The mining industry’s drag on the economy won’t last forever
Here’s a little tip for the start of another working year: if you want to make much sense of the economy, you need a good feel for arithmetic.
Thanks to our obsession with economic growth, we’re almost always focusing on the change in economic indicators like gross domestic product and its components, such as consumer spending, business investment, imports and exports. (And the figures we look at are usually “in real terms” – they’ve had the effect of inflation removed from them.)
The economy should speed up as soon as it loses the drag coming from the big contraction in mining investment. And that should happen by about the end of this year.
So the big focus is on whether indicators have grown or shrunk since last quarter or last year and, if so, by how much. This means I often find myself writing a sentence such as “the growth in X – exports, say – accounted for more than all the growth in GDP”.
Almost every time I do I get someone saying “what? how can that be true? How can the growth in a component of the total account for more than all the growth in the total?”
If that objection makes sense to you, you’re showing your lack of arithmetic imagination. It’s perfectly possible for one component to grow by more than the growth in the total provided some other component shrinks. Oh, of course.
Economy should kick upwards
Now consider this: we’ve been very unhappy with our “below trend” (below average) rate of economic growth in recent years, such as our growth of just 2.5 per cent over the year to September.
But everyone knows our problem is that we’re having to make a transition from growth led by mining – in particular, by the massive surge in investment in the construction of new mines and natural gas facilities – to growth led by the rest of the economy.
And rough calculations suggest that the “non-mining economy” grew by about 3 per cent over the year to September.
Since we know the economy overall grew by 2.5 per cent, this means the “mining and mining-related economy” must have contracted over the year. This is hardly surprising: mining investment spending is dropping like a stone.
It’s also good news. For a start, it says we’ve made a lot of progress in getting the rest of the economy growing strongly.
But there’s another, arithmetic point. The collapse in mining investment can’t go on forever. Eventually you hit bottom and can’t fall any further. When that happens, the mining sector stops “subtracting from growth”.
And when mining is neither subtracting from growth nor adding to it, the quite-strong growth in the non-mining economy will be all the growth we’ve got – and it, we can hope, will still be growing by 3 per cent a year.
In other words, the economy should speed up as soon as it loses the drag coming from the big contraction in mining investment. And that should happen by about the end of this year.
Budget position a subject of division
Next, have you noticed how popular it’s become to measure the budget’s performance by looking at the change in the level of government spending as a proportion of “nominal” (that is, before adjusting to remove the effect of inflation) GDP?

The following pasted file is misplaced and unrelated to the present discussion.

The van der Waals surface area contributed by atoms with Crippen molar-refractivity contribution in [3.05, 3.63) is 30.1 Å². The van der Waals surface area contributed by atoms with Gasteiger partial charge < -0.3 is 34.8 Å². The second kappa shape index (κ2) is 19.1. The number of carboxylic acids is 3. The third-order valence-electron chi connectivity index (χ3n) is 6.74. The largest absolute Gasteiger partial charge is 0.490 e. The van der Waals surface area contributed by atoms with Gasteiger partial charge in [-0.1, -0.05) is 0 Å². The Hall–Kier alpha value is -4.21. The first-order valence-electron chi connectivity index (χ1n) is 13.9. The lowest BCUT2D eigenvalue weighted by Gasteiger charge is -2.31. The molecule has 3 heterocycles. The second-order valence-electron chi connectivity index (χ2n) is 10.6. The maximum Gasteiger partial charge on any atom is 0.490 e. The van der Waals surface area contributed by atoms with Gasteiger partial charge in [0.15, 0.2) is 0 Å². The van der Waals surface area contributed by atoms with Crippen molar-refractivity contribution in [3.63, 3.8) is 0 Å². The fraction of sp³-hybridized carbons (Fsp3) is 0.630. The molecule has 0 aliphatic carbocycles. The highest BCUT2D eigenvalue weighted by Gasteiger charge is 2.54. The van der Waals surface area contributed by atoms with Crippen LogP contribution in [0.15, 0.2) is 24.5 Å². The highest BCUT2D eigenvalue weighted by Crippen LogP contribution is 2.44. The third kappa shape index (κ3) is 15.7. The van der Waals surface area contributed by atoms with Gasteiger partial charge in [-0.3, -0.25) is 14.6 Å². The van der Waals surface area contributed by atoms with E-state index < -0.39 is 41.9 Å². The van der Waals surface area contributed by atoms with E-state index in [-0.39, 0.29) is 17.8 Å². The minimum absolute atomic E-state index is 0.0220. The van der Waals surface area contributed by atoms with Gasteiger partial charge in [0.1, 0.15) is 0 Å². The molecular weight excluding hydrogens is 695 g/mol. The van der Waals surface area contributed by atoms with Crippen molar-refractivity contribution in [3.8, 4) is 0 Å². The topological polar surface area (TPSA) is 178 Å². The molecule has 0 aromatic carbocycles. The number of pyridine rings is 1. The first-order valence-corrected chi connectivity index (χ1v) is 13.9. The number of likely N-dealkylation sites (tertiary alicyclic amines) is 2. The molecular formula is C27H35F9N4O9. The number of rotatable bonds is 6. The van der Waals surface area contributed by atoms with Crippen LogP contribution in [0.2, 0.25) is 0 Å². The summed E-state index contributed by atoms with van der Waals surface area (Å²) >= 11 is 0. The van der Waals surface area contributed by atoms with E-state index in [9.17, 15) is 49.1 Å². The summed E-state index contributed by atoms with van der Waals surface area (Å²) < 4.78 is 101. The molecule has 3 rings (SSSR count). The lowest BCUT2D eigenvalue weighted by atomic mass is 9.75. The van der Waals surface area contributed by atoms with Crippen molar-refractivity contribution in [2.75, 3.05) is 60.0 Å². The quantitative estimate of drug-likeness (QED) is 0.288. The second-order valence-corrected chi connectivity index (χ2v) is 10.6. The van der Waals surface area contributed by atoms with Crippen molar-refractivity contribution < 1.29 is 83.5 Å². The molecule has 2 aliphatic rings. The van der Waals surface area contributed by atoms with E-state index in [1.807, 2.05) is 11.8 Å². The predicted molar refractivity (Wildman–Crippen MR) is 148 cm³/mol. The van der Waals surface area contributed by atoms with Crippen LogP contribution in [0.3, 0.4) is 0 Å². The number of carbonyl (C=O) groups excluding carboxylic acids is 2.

In principle, it makes sense to compare nominal government spending with the nominal size of the economy. It’s saying that the size of the economy grows for various reasons – inflation, real growth, growth in the population – and it shouldn’t worry us that government spending is growing for the same reasons.
It’s only noteworthy when government spending is growing faster or slower than the economy.
But here’s where it helps to have a feel for arithmetic. When you keep comparing an economic variable to a particular “denominator” (the number that goes on the bottom of the sum) over many years, you’re implicitly assuming that the denominator (nominal GDP, in this case) moves in a reasonably steady, reliable way.
If so, any change in the ratio (the percentage) can be attributed to changes in the “numerator” (the number that goes on the top; in this case, government spending). If the denominator isn’t moving in a stable fashion, then this instability could be contributing to the change in the percentage, making it hard to be sure what’s going on with the numerator.
Trouble is, the resources boom has played havoc with the stability of nominal GDP. Why? Because GDP, being a measure of the nation’s production of goods and services, naturally includes our production of exports.
But we know that the prices we were getting for our main mineral exports – coal and iron ore – shot up to unheard of levels in the early part of the boom, then from mid-2011 began falling back to earth.
To see how this has affected the stability of nominal GDP, consider these comparisons (for which I’m indebted to Michael Blythe, chief economist of the Commonwealth Bank). Over the nine years to 2001-02, it grew at an annual average rate of 6.1 per cent. (This would be inflation of 2.5 per cent plus real growth of about 3.5 per cent.)
We can think of that as nominal GDP’s “normal” rate of growth. But then the prices boom starts and continues for the nine years to 2010-11, during which it grew at a rapid annual average rate of 7.2 per cent.
In the four years to 2014-15, however, the fallback in export prices caused nominal GDP to grow at a pathetic annual rate of 3.4 per cent – just a bit more than half what’s “normal”.
Get the point? The ups and downs of our mineral export prices shouldn’t have any direct effect on the growth in government spending (though the boost to tax collections may have encouraged governments to be more generous on the spending side).
So the resources boom has had the effect of causing the government spending-to-GDP ratio to understate the extent of the growth in spending during the boom years, but now is overstating it.
The Sydney Morning Herald